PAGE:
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Gilberto Freyre and the Twentieth-Century Rethinking of Race in Latin America

Richard Drayton
Portuguese Studies
Vol. 27, No. 1 (2011), pp. 43-47
DOI: 10.5699/portstudies.27.1.0043
Stable URL: http://www.jstor.org/stable/10.5699/portstudies.27.1.0043
Page Count: 5
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Gilberto Freyre and the Twentieth-Century Rethinking of Race in Latin America
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Abstract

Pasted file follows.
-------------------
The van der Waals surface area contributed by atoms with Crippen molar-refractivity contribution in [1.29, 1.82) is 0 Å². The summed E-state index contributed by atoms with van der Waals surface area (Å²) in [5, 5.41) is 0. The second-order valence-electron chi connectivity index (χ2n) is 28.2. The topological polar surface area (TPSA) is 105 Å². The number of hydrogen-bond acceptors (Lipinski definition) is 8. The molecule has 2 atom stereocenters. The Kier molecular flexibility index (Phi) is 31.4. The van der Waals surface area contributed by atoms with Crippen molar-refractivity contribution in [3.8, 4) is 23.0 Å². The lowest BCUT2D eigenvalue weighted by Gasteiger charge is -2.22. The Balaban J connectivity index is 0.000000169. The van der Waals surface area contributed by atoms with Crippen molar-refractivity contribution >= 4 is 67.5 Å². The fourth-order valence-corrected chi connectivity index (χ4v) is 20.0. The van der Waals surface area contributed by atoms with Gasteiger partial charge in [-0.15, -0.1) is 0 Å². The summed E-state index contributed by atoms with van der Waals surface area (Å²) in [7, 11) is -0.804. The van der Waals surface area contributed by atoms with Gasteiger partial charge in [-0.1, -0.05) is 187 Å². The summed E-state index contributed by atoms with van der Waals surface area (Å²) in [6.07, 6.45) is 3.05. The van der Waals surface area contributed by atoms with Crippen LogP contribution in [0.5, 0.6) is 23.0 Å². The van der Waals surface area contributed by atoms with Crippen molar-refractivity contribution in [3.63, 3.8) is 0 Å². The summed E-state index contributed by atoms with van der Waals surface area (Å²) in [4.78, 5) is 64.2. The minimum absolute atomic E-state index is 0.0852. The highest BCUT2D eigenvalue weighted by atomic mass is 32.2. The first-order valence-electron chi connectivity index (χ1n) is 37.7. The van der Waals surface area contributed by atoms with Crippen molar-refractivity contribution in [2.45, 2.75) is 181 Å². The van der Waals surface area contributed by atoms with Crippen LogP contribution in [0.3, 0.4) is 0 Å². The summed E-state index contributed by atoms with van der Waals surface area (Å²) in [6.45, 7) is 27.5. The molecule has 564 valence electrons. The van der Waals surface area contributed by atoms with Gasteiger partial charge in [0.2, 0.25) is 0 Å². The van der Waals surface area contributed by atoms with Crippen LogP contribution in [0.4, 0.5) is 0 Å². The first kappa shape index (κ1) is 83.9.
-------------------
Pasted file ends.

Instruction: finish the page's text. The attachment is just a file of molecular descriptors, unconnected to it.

ABSTRACT. This article examines the intellectual origins and meaning of Gilberto Freyre’s Casa-grande. It argues that Freyre’s attack on a racial hierarchy of cultural value, and on ideas of racial purity, may be understood from four perspectives: first, as part of a long tradition of pan-American response to the Old World’s contempt for the New; second, as a claim for his region, the Northeast of Brazil, the most Africanised part of his country, of a central role in its nation’s civilization; third, as part of a broader Latin American renegotiation of the place of the indigenous and African culture in the decades after the First World War; and, lastly, as a classic modernist attempt to frame a view of universal humanity

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